Iran hostage crisis TV

How the Iran Hostage Crisis Changed International Journalism

On November 4th, 1979, Iranian militants took over the U.S. Embassy in Tehran. They seized 63 Americans, a number later ...
Clothing Rack full of T-Shirts at a Thrift Store

How Thrift Stores Were Born

According to the Association of Retail Professionals, about 16 to 18 percent of Americans shop at thrift stores in any given year.
Padlock laptop

The New Censorship

Americans will rail against the government at First Amendment infringements. But the government isn't the only entity that can censor speech or ideas.
credit cards on dollars

How Credit Reporting Agencies Got Their Power

Early credit reporting companies urged people to “Treat their credit as a sacred trust” and argued that keeping a good credit record was a moral concern.
Juicero patent

The Most Important Rule for Startup Success

Startups often don't play by the rules. But a wifi-enabled juicer may have been "trying to solve a problem that didn't exist."
Woman and Giant Typewriter

How Typewriters Changed Everything

Voice recognition technology is beginning to compete with typing. Would the end of typing change the business world forever?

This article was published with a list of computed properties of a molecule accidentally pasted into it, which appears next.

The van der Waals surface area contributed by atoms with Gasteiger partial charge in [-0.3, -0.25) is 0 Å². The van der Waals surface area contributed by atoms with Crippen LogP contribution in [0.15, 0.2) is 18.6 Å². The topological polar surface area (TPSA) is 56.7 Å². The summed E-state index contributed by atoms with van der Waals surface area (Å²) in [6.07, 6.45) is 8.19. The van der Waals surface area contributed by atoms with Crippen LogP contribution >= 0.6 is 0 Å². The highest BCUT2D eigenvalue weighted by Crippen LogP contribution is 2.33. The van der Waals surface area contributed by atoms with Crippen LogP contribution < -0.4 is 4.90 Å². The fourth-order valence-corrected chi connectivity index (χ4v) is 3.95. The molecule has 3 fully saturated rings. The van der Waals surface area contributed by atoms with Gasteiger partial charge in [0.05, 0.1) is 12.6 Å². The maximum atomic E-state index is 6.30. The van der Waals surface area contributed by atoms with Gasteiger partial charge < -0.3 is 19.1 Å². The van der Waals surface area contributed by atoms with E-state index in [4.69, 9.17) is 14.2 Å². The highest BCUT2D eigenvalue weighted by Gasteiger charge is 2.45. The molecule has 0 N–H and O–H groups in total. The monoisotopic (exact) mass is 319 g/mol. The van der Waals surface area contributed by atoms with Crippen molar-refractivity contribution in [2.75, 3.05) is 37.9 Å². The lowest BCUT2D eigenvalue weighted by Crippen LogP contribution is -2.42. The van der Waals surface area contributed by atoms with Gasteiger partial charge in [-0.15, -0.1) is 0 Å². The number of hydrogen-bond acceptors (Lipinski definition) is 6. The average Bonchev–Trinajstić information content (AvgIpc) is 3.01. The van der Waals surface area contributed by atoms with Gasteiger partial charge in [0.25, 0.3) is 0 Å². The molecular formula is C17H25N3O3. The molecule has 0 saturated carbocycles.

Los Angeles skyline with palm trees in the foreground

How Marketing Made L.A.

In the early 20th century, the Los Angeles Chamber of Commerce started marketing L.A as an earthquake-free alternative to San Francisco.
Ominous Businessmen

Is Corporate Meritocracy Fair?

Researchers performed an experiment that suggested demanding a culture of meritocracy can be a dangerous way to try to reduce unfair practices.
Boy biking

How World War I Put Boys on Bikes

The first modern bicycles were for adults. Ads for boys’ bikes drew from, and fed into, a changing vision of boyhood during World War I.
Male tennis player lying on ground

Failure Has Always Been a Key to Success

Failure is in fashion, but this isn't some new passing trend. How universities and the medical profession have embraced the idea of "failing better."